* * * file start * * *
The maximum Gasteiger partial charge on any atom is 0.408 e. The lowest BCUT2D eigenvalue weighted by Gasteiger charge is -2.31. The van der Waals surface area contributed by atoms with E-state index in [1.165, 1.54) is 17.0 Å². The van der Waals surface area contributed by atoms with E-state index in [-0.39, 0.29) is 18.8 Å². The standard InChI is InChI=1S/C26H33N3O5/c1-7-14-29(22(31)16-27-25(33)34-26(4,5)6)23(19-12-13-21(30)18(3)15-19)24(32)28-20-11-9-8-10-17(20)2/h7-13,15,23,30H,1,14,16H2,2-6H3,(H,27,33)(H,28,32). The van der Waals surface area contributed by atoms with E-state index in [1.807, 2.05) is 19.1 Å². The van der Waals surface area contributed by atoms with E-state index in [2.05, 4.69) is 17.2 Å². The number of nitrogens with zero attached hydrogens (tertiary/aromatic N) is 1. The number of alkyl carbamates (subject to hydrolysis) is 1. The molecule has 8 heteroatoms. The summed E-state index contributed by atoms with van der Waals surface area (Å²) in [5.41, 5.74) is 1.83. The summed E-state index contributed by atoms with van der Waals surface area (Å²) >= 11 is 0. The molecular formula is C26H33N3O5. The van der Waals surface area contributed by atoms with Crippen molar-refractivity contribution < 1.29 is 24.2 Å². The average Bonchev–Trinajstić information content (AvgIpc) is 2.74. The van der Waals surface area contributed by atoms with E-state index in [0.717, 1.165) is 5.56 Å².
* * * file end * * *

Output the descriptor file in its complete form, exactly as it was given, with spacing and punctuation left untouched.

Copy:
The maximum Gasteiger partial charge on any atom is 0.408 e. The lowest BCUT2D eigenvalue weighted by Gasteiger charge is -2.31. The van der Waals surface area contributed by atoms with E-state index in [1.165, 1.54) is 17.0 Å². The van der Waals surface area contributed by atoms with E-state index in [-0.39, 0.29) is 18.8 Å². The standard InChI is InChI=1S/C26H33N3O5/c1-7-14-29(22(31)16-27-25(33)34-26(4,5)6)23(19-12-13-21(30)18(3)15-19)24(32)28-20-11-9-8-10-17(20)2/h7-13,15,23,30H,1,14,16H2,2-6H3,(H,27,33)(H,28,32). The van der Waals surface area contributed by atoms with E-state index in [1.807, 2.05) is 19.1 Å². The van der Waals surface area contributed by atoms with E-state index in [2.05, 4.69) is 17.2 Å². The number of nitrogens with zero attached hydrogens (tertiary/aromatic N) is 1. The number of alkyl carbamates (subject to hydrolysis) is 1. The molecule has 8 heteroatoms. The summed E-state index contributed by atoms with van der Waals surface area (Å²) in [5.41, 5.74) is 1.83. The summed E-state index contributed by atoms with van der Waals surface area (Å²) >= 11 is 0. The molecular formula is C26H33N3O5. The van der Waals surface area contributed by atoms with Crippen molar-refractivity contribution < 1.29 is 24.2 Å². The average Bonchev–Trinajstić information content (AvgIpc) is 2.74. The van der Waals surface area contributed by atoms with E-state index in [0.717, 1.165) is 5.56 Å².